Good morning. This is Wendy Wagner with the Chugach National Forest Avalanche Information Center on Monday, February 20th at 7am. This will serve as a general backcountry avalanche advisory issued for Turnagain Arm with Turnagain Pass as the core advisory area (this advisory does not apply to highways, railroads, or operating ski areas).
If you are between the ages of 12 and 18 you won’t want to miss Alaska Avalanche School’s Know Before You Go Backcountry 101 course on Friday February 24th and 25th. It is a 1 1/2 day course specifically geared for this age group and targets the basics of avalanche safely. For more details contact the Alaska Avalanche School.
The avalanche danger is rising to CONSIDERABLE due to the onset of heavy snowfall and high winds over our area today. Natural avalanches will be possible and human triggered avalanches are likely. Avoiding slopes with wind deposited snow is advised as wind slab avalanches can be dangerous and unmanageable if triggered. Conservative route-finding is essential for backcountry travel today.
The most avalanche excitement seen yesterday were small, energetic wind slabs in areas above treeline where a few inches of new snow fell and winds were blowing around 15-30mph. These were most common on the northern half of Turnagain Pass. CNFAIC Staffwise, it was fairly quiet day in the backcountry.
We have a storm day on tap which means an increase in avalanche danger. Avalanche activity for today is expected to be confined to the amount of new snow (around 12-18″) and how well the new snow is bonding to the old surface layers.
Primary concern – storm snow instabilities:
Wind slab avalanches
Fresh wind slabs are, and will be, forming today with the expected strong winds. These are likely to be quite sensitive, dangerous, and easy to trigger. Even in locations seeing less than a foot of new snow, winds will be capable of forming deep slabs. These slabs often release right at a person’s foot or snowmachine, but they can also be triggered from the side or below making an escape difficult.
Soft slab avalanches
These avalanches will be a concern today as the temperatures are expected to rise slightly during the storm. This can cause slightly denser snow to fall over lighter snow and slabs can pop out even in areas without wind.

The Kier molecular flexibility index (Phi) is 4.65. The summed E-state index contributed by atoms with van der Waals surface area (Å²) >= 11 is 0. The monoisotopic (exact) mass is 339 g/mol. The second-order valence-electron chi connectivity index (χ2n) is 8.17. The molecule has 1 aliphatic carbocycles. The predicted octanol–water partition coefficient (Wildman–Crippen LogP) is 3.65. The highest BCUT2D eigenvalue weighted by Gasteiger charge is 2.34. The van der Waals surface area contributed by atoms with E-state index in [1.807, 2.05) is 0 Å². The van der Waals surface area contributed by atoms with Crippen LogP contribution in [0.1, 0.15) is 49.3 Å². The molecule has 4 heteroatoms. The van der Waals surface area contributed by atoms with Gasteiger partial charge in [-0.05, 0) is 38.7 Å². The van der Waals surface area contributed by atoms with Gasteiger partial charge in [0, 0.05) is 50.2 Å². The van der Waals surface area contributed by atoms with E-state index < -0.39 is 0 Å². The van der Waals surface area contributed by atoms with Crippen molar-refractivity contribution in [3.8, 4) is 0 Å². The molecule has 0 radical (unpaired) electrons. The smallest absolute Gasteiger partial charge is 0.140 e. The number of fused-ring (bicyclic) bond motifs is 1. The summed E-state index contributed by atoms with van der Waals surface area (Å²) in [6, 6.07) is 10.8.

Loose snow avalanches
Sluffing in the new storm snow will be likely today, both human triggered and natural. These typically do not pack as much punch as slab avalanches, but nonetheless, if they gain enough momentum they can entrain a lot of snow to become a legitimate problem.
The weak system that moved through yesterday brought 2-4″ of snow to Tunrnagain Pass and the Girdwood Valley with only a trace in the Summit area. Moderate easterly winds with higher gusts (into the 40-45mph range) accompanied the snow. Temperatures have remained mostly steady at all elevations – mid 30’s at sea level and ~20F at 4000′.
A more intense storm has ushered in overnight and should peak during the late morning to mid-day. Snow has begun to fall in earnest with roughly 4-8″ reported since midnight and anCNFAIC Staff 8-12″ expected today. The easterly winds have just begun to increase and are expected to average near 40-50mph with gusts to 70mph. Expect snow at sea level this morning, transitioning to a rain/snow mix by the afternoon and 4000′ temperatures to remain ~20F. This system is expected to move through fairly quick with light snow showers and moderate winds tonight and into tomorrow.
CNFAIC Weather Page and the NWS forecast
Graham will issue the next advisory Tuesday morning. If you get out in the backcountry we want to know what you are seeing. Please send us your observations using the button at the top of this page or give us a call at 754-2369. Thanks and have a great day.